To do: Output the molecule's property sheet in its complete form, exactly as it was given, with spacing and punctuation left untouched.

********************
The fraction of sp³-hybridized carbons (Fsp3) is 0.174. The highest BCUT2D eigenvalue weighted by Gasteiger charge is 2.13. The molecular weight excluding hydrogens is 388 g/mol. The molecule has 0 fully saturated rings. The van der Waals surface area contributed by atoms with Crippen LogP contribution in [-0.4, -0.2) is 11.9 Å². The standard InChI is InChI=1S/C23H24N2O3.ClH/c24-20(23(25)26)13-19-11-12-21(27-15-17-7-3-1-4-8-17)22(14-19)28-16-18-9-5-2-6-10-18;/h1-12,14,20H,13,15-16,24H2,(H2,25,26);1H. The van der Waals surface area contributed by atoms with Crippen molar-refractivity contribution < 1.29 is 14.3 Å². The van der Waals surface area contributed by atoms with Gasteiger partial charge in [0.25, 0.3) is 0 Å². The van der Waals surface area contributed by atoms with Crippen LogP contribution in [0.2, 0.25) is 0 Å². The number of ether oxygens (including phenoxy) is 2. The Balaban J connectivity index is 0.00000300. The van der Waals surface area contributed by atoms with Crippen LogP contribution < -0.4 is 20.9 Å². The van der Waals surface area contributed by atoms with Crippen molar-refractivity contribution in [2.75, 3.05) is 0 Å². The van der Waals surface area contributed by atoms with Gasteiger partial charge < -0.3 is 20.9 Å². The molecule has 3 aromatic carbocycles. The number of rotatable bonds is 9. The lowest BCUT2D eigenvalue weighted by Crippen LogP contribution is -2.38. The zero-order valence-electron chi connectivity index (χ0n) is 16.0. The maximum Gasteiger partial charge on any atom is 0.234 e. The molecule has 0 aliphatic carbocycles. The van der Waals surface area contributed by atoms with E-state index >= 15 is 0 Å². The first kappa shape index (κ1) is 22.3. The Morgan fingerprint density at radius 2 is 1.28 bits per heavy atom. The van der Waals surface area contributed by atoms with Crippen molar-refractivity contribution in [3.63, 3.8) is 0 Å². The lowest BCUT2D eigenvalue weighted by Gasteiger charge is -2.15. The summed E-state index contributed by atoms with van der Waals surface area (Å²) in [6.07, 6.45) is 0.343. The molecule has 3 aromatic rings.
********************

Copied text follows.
The fraction of sp³-hybridized carbons (Fsp3) is 0.174. The highest BCUT2D eigenvalue weighted by Gasteiger charge is 2.13. The molecular weight excluding hydrogens is 388 g/mol. The molecule has 0 fully saturated rings. The van der Waals surface area contributed by atoms with Crippen LogP contribution in [-0.4, -0.2) is 11.9 Å². The standard InChI is InChI=1S/C23H24N2O3.ClH/c24-20(23(25)26)13-19-11-12-21(27-15-17-7-3-1-4-8-17)22(14-19)28-16-18-9-5-2-6-10-18;/h1-12,14,20H,13,15-16,24H2,(H2,25,26);1H. The van der Waals surface area contributed by atoms with Crippen molar-refractivity contribution < 1.29 is 14.3 Å². The van der Waals surface area contributed by atoms with Gasteiger partial charge in [0.25, 0.3) is 0 Å². The van der Waals surface area contributed by atoms with Crippen LogP contribution in [0.2, 0.25) is 0 Å². The number of ether oxygens (including phenoxy) is 2. The Balaban J connectivity index is 0.00000300. The van der Waals surface area contributed by atoms with Crippen LogP contribution < -0.4 is 20.9 Å². The van der Waals surface area contributed by atoms with Crippen molar-refractivity contribution in [2.75, 3.05) is 0 Å². The van der Waals surface area contributed by atoms with Gasteiger partial charge < -0.3 is 20.9 Å². The molecule has 3 aromatic carbocycles. The number of rotatable bonds is 9. The lowest BCUT2D eigenvalue weighted by Crippen LogP contribution is -2.38. The zero-order valence-electron chi connectivity index (χ0n) is 16.0. The maximum Gasteiger partial charge on any atom is 0.234 e. The molecule has 0 aliphatic carbocycles. The van der Waals surface area contributed by atoms with E-state index >= 15 is 0 Å². The first kappa shape index (κ1) is 22.3. The Morgan fingerprint density at radius 2 is 1.28 bits per heavy atom. The van der Waals surface area contributed by atoms with Crippen molar-refractivity contribution in [3.63, 3.8) is 0 Å². The lowest BCUT2D eigenvalue weighted by Gasteiger charge is -2.15. The summed E-state index contributed by atoms with van der Waals surface area (Å²) in [6.07, 6.45) is 0.343. The molecule has 3 aromatic rings.